Despite Karnataka Governor Vajubhai Vala writing to Chief Minister HD Kumaraswamy asking him to prove his majority in the House by 1.30 pm on Friday, the floor test was not conducted on time. The Governor has given a new deadline and has asked Kumaraswamy to prove his mandate by the end of Friday, but it does not seem if the coalition is inclined to allow the trust vote to happen. So what action can the Governor now take, since both the Speaker and the Chief Minister do not seem inclined to hold a confidence vote on an urgent basis?
â€śIt is now up to the Governor to decide the further course of action. The Governor can decide that since a majority has not been obtained, it is presumed that the Chief Minister has lost majority support and can ask him to resign,â€ť Subhash Kashyap, a constitutional expert, told TNM. â€śIf the CM refuses to resign, the Ministry can be dismissed by the Governor and a new CM can be appointed â€“ who will then be asked to prove his majority,â€ť he added.
â€śThe coalition does not have many legal options if theyâ€™ve lost majority support,â€ť Subhash Kashyap said, â€śWhether they have lost support or not should be decided ideally on the floor of the House. But if the House is not allowed to prove its majority, then the coalition does not have an option and a fresh trust vote will be held,â€ť he added.
Alternatively, the Governor can also recommend President's Rule under Article 356 to the Centre.
â€śWhat could happen is that the Governor can call for Presidentâ€™s rule in the state,â€ť Former High Court Justice D Hariparanthaman told TNM. In case Governor suggests President's Rule, the Parliament must approve this within two months, after which the Assembly will be dissolved. Until it is dissolved, the Assembly will be in suspended animation. "Once that happens, Yeddyurappa can be asked to hold a floor test," Justice Hariparanthaman added. In case there is a situation where no one has majority, the next course of action is to hold reelections.
The imposition of the President's rule requires the sanction of both the houses of Parliament within two months. If approved, it can go on for a period of six months. However, the imposition cannot be extended for three years, and needs to be brought before the two houses every six months for approval.
Speaking in the Karnataka Assembly, Congress MLA Krishna Byre Gowda asked Speaker Ramesh Kumar to decide on Governor's message but to also consider the rights of legislators as well. He quoted a Supreme Court Constitutional Bench ruling from 2016, during a similar political crisis in Arunachal Pradesh, on the limitations on the rights of Governors.
In detailed arguments, Karnataka Minister Krishna Byre Gowda cited the limitations of the discretionary powers of the Governor as stated in the Nabam Rebia And Etc. Etc vs Deputy Speaker And Ors order. In the Arunachal Pradesh case, the Constitutional Bench had said, â€śAll that need be said is that except in specified matters, executive functions of the Governor whether relating to governance issues or issues pertaining to the Legislature are required to be performed by him on the aid and advise of the Council of Ministers and the Rules framed by the House. No discretion is available to him in these matters since he is bound by the advice given to him by the Council of Ministers and Article 163 of the Constitution cannot be imported into these matters. The only discretion available to the Governor under Article 163 of the Constitution is in respect of matters provided for by or under the Constitution not relatable to the Council of Ministers and the Judiciary.â€ť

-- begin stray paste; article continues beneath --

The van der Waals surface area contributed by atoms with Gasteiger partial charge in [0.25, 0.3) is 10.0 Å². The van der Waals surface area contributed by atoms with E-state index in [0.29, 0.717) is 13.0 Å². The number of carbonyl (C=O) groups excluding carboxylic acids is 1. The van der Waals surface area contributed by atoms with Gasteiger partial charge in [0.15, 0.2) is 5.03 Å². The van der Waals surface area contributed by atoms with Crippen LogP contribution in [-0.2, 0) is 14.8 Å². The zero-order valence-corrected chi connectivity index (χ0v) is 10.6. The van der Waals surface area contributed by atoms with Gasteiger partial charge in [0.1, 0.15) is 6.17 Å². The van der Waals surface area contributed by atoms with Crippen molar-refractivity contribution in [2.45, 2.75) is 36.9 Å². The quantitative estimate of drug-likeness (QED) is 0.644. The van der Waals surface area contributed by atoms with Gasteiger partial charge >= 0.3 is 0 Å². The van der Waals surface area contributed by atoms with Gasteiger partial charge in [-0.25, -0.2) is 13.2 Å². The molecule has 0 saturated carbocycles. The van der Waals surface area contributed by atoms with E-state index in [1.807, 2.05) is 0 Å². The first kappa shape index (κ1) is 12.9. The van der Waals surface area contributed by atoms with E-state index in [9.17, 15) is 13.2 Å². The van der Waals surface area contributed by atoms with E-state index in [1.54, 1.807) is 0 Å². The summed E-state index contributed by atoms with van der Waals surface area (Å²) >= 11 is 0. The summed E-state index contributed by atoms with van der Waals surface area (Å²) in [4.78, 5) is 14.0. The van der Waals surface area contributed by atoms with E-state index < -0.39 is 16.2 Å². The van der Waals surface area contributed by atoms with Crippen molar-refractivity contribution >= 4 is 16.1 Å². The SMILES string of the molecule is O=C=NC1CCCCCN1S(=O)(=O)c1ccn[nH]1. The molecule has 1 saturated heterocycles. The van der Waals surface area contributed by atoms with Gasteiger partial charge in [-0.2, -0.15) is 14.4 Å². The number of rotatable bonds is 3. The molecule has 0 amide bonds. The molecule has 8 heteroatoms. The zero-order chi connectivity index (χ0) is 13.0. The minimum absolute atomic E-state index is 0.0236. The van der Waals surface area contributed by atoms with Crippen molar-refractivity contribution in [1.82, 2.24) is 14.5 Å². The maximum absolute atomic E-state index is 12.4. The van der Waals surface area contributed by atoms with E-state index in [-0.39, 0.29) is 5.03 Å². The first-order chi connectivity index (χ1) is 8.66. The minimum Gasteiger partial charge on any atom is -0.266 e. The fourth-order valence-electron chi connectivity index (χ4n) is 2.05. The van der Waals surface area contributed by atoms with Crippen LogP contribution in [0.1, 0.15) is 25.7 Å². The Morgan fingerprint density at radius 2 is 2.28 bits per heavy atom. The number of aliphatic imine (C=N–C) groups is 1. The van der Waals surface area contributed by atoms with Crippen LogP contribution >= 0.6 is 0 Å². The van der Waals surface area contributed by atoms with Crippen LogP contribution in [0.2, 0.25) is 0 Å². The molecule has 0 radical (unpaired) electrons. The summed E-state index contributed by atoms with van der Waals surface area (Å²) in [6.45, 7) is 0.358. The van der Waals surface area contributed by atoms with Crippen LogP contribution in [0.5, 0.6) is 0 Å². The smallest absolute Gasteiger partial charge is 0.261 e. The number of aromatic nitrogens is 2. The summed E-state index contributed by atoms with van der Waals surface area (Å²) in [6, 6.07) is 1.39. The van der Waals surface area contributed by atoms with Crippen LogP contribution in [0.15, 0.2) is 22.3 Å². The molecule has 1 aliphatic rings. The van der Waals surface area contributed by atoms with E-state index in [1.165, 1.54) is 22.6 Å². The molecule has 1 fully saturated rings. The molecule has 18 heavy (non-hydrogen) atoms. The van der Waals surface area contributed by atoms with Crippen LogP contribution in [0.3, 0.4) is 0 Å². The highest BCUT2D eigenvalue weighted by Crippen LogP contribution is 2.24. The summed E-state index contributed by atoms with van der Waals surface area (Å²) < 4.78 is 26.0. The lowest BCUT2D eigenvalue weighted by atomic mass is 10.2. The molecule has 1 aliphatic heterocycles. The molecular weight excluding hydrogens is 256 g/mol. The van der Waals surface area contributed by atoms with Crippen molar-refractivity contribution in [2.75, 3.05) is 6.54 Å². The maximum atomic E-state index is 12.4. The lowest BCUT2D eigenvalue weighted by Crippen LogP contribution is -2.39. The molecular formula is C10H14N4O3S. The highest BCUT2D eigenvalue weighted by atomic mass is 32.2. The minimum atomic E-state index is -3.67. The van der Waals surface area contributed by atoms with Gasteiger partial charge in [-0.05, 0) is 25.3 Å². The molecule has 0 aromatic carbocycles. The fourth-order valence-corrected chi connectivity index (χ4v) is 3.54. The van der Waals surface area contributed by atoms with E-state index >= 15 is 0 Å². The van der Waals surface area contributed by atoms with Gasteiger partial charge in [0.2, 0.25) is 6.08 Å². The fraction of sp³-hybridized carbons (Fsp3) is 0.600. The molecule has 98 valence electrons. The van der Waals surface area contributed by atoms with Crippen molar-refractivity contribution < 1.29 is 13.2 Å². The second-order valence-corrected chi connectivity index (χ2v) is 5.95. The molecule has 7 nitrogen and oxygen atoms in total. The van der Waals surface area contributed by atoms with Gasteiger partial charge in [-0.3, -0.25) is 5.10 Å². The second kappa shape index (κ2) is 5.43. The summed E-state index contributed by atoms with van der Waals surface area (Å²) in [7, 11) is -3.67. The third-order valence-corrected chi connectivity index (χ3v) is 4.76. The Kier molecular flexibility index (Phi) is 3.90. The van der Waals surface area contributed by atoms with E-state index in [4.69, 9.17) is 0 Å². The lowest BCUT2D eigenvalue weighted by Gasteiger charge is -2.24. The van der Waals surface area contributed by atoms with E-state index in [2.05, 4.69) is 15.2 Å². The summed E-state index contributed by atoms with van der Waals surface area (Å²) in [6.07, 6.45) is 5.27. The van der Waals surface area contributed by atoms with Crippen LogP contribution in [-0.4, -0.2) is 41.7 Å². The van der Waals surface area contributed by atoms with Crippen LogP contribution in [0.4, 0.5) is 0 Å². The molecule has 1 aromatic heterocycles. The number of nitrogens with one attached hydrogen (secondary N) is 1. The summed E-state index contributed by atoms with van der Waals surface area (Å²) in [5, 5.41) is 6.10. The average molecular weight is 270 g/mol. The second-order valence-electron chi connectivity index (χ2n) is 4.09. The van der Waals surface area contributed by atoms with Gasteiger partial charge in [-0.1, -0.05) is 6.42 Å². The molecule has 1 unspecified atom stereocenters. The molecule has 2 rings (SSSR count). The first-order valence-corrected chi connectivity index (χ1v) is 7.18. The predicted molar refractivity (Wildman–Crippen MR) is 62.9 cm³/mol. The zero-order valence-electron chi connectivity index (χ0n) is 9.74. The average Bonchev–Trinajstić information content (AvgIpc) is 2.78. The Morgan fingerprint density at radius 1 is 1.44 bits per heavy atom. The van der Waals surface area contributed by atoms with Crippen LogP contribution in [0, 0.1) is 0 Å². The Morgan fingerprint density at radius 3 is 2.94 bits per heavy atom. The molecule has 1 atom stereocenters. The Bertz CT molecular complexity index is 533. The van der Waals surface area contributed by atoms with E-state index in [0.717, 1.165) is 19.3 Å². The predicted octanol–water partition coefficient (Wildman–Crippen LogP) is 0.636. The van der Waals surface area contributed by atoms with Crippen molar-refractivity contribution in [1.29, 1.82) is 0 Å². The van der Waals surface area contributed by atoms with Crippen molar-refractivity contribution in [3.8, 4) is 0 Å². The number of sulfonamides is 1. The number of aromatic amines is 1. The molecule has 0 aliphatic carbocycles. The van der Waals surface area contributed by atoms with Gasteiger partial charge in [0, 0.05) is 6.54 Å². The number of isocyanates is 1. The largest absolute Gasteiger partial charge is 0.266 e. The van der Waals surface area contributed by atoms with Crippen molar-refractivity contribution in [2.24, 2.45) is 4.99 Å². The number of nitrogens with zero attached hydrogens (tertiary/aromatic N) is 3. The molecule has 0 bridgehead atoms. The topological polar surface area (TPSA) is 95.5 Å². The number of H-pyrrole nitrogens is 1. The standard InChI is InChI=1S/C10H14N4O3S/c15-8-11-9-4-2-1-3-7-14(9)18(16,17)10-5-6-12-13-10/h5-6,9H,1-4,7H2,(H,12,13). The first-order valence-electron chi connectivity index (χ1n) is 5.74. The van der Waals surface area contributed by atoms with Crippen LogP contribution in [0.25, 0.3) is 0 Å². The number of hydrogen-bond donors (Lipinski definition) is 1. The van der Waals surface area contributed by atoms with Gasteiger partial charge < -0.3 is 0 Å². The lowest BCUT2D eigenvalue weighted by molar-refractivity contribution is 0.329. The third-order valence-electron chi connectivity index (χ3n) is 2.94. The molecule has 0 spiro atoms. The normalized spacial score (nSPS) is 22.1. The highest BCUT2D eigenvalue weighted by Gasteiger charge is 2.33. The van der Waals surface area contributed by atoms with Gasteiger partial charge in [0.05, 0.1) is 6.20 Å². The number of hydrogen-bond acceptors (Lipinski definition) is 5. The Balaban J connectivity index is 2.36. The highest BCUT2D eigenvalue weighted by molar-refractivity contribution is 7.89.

Krishna Byre Gowda levelled allegations against the BJP of causing a breakdown of constitutional institutions. â€śIn your greed for power, you're causing the breakdown of the constitutional machinery,â€ť he said.
In the Assembly, Krishna Byre Gowda contested, â€śThe Governor's action on a group is not under the tenth schedule. The question of adoption or rejection of resolution only the legislature can be taken. Only if the legislatures agree it can be passed. Governor cannot schedule it.â€ť
However, Subhash Kashyap stated that the Governor has a right under Article 175 of the Constitution to send a message to the House in regard to any matter, and Constitution categorically says that if such a message is sent the House has to consider it as soon as possible. Article 175 (2) (b) of the Constitution of India gives the Governor power to dissolve the Legislative Assembly.
Late on Thursday night, Karnataka Governor Vajubhai Vala had asked Chief Minister Kumaraswamy to prove his majority in the House by Friday 1.30 pm. In his letter, he said that Kumaraswamy was sworn in after receiving support from the Congress, and that several Congress MLAs intimated him that they tendered their resignations.
â€śIt is clear from the above that out of 117 members, which is the strength of the Coalition Government, if these members are to move away from the ruling coalition, the same casts a serious doubt on the confidence in the Government/Ministry led by you in the House.â€ť He then asked the Chief Minister to prove his majority by 1.30 pm on Friday.
(With inputs from Priyanka Thirumurthy)